SIIEET 5 DE 6 I SHUT SYSTEM CLOCKS OFF 61 APPLY TEST PATTERN T0 SHIFT REGISTER PROVIDE TEST PATTERN T0 SYSTEM INPUT FOR SELECTED SENSITI ZED PATH 65 CHANGE A PRIMARY INPUT MEASURE DIRECTLY SENS I TIZED PATH OUTPUT AT R AT SPECIFIED TIME HAS R NO -/T4 TI CHANGED REJECT YES TEST N0 COMPLETE PATENTED 1 SHEET 8 OF 6 SHUT SYSTEM CLOCKS OFF APPLY TETSOT PATTERN SHIFT REGISTER PROVIDE TEST PATTERN TO SYSTEM INPUT FOR SELECTED SENSITIZED PATH CHANGE A PRI MARY INPUT RAISE ANOTHER CLOCK AND LOWER AFTER CIVEN TIME SHIFT OUT VALUES FROM SHIFT REGISTER MEASURE VALUES SHIFTED OUT ACCEPT DOES LATCH HAVE CORRECT VALUE COMPLETE FIG. 9

REJECT METHOD OF PROPAGATION DELAY TESTING A FUNCTIONAL LOGIC SYSTEM BACKGROUND OF THE INVENTION 1. Field of the Invention This invention relates to logic system testing and, more particularly, to the testing of path delays through a functional organization of logic utilized in general purpose digital computers.

2. Description of the Prior Art In the past, the designer of computer logic has had complete flexibility in arranging logic circuitry to implement system and sub-system logic functions in central processing units, channels and control units employed in digital computing apparatus. A significant variety of design implementations has resulted from the exercise of this flexibility. Each of these implementations has its own special dependency on the ac characteristics of the individual circuits employed in the system. The interface that existed between the logic designer and component manufacturer as a result of these implementations was reasonably well defined and the approach of the past could be supported in component manufacturing since the ac parameters of the circuits, such as rise time, fall time, individual circuit delay, etc. could rather readily be tested.

With the advent of large scale integration, however, this well defined and reliably tested interface no longer exists. Large scale integration, as is well known, provides the ability for the logic designer as well as the component manufacturer to maximize the capacity for placing hundreds of circuits on a single chip of semiconductive material. Such an ability offers the potential for reducing power, increasing speed, and significantly reducing the cost of digital circuits. However, with such highly dense configurations, it is impossible or impractical to test each circuit for all of the well known ac circuit parameters. As a result, it is necessary to partition and divide logic systems and sub-systems into functional units having characteristics that are substantially insensitive to these individual parameters. A generalized and modular logic system of this type is described in application Ser. No. 297,543, filed Oct. 13, 1972, entitled Level Sensitive Logic System by Edward B. Eichelberger, and assigned to the same assignee. Such functional units require dynamic testing methods that measure the performance of the entire functional package. The testing methods of the past ar unable to determine the performance of such functional units.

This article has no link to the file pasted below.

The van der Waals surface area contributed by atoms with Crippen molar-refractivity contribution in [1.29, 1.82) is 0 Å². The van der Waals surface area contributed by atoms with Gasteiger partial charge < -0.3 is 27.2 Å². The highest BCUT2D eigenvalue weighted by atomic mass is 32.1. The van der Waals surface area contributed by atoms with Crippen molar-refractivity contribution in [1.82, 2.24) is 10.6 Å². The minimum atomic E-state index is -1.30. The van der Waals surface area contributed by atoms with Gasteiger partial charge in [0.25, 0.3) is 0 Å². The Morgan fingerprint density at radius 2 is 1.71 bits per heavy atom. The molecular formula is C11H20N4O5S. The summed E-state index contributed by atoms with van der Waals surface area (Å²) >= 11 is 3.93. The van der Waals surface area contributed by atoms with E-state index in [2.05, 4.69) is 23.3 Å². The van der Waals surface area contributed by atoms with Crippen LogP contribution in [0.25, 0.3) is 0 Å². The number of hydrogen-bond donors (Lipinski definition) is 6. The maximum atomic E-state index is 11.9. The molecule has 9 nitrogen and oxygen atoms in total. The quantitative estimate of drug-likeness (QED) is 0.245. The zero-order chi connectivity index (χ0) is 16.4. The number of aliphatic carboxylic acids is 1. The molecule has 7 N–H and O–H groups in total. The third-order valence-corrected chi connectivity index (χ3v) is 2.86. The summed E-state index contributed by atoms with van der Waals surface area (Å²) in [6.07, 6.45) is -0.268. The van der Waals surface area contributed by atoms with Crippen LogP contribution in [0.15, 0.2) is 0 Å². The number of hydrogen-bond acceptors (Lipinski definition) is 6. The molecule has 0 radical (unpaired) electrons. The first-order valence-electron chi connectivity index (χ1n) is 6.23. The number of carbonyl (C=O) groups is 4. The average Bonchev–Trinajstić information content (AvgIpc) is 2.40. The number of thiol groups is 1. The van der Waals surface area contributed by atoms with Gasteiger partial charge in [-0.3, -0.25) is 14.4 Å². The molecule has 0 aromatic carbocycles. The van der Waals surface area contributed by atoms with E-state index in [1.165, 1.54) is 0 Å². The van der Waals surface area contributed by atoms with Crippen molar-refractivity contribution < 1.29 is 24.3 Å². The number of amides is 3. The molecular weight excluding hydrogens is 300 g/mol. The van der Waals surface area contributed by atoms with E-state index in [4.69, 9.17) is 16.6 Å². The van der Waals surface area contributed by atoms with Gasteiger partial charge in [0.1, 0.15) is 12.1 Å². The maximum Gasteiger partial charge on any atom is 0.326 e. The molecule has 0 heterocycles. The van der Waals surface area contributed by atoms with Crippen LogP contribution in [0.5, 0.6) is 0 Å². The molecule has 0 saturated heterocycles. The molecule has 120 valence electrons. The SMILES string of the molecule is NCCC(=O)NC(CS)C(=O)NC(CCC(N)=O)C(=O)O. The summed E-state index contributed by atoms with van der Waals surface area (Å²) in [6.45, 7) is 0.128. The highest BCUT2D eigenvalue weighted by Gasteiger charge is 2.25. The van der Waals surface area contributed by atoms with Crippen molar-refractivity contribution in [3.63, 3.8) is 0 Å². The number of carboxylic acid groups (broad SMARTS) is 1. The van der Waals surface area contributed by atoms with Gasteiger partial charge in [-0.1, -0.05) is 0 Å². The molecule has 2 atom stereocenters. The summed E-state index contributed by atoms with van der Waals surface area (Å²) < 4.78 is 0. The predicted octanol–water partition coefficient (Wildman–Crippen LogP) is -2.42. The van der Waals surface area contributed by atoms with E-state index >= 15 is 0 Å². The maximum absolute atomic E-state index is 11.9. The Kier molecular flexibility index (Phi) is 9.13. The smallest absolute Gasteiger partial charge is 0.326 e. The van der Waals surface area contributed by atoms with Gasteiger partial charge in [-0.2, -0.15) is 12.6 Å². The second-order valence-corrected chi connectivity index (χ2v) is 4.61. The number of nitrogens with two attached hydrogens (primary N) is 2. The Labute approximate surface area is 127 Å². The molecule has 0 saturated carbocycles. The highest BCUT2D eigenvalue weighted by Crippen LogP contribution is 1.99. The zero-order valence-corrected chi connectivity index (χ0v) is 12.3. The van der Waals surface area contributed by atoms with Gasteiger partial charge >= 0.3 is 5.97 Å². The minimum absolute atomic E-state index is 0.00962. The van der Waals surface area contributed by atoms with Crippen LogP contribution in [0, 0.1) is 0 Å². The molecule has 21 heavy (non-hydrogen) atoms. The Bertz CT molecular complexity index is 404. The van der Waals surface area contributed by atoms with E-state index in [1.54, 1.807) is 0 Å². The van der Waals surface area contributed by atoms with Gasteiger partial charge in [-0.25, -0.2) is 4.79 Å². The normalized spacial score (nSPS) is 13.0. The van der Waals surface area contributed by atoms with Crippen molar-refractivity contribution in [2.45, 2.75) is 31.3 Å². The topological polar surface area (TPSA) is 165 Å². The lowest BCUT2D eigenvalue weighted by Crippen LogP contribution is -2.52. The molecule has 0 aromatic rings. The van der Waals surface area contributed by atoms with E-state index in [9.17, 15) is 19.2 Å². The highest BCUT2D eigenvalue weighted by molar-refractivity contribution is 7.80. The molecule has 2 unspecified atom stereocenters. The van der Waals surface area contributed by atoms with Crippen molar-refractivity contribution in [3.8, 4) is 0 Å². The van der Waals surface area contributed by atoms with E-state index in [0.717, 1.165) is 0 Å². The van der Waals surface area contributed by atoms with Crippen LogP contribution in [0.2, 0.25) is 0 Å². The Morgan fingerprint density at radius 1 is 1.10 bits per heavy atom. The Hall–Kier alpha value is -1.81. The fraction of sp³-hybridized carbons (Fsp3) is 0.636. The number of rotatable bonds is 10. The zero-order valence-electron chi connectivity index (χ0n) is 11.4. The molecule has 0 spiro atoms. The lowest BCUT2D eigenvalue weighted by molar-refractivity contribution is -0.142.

In the past, for example, each individual circuit has been tested for the usual and normal ac and dc parameters. Access to the modular unit for applying the input test conditions and measuring the output responses has been achieved through a fixed number of input/output connection pins. However, in the realm of large scale integrated functional units, the same number of input- /output pins are available, but there is considerably more circuitry. Independent access to any individual circuit is no longer available.

Thus, in a typical module containing one hundred chips each having up to 600 circuits with a 300 circuit average, the module would contain at least 30,000 circuits. Parametric tests for the well known ac characteristics cannot be performed on such a unit. Accordingly, the testing must be performed through selected sensitized paths of an entire functional logic unit, be it at the chip level, the modular level, or other level. Such testing requires that automatic test pattern generation be utilized in providing the patterns for application to the entire logic system.

SUMMARY OF THE INVENTION In accordance with an aspect of the invention. the method of testing is implementable on a generalized logic system having a scan-in/scan-out capability. It is applicable to all levels of the hierarchy of modular units. Such generalized logic systems have a singlesided delay dependency and depend solely on the occurrence of plural system clock trains.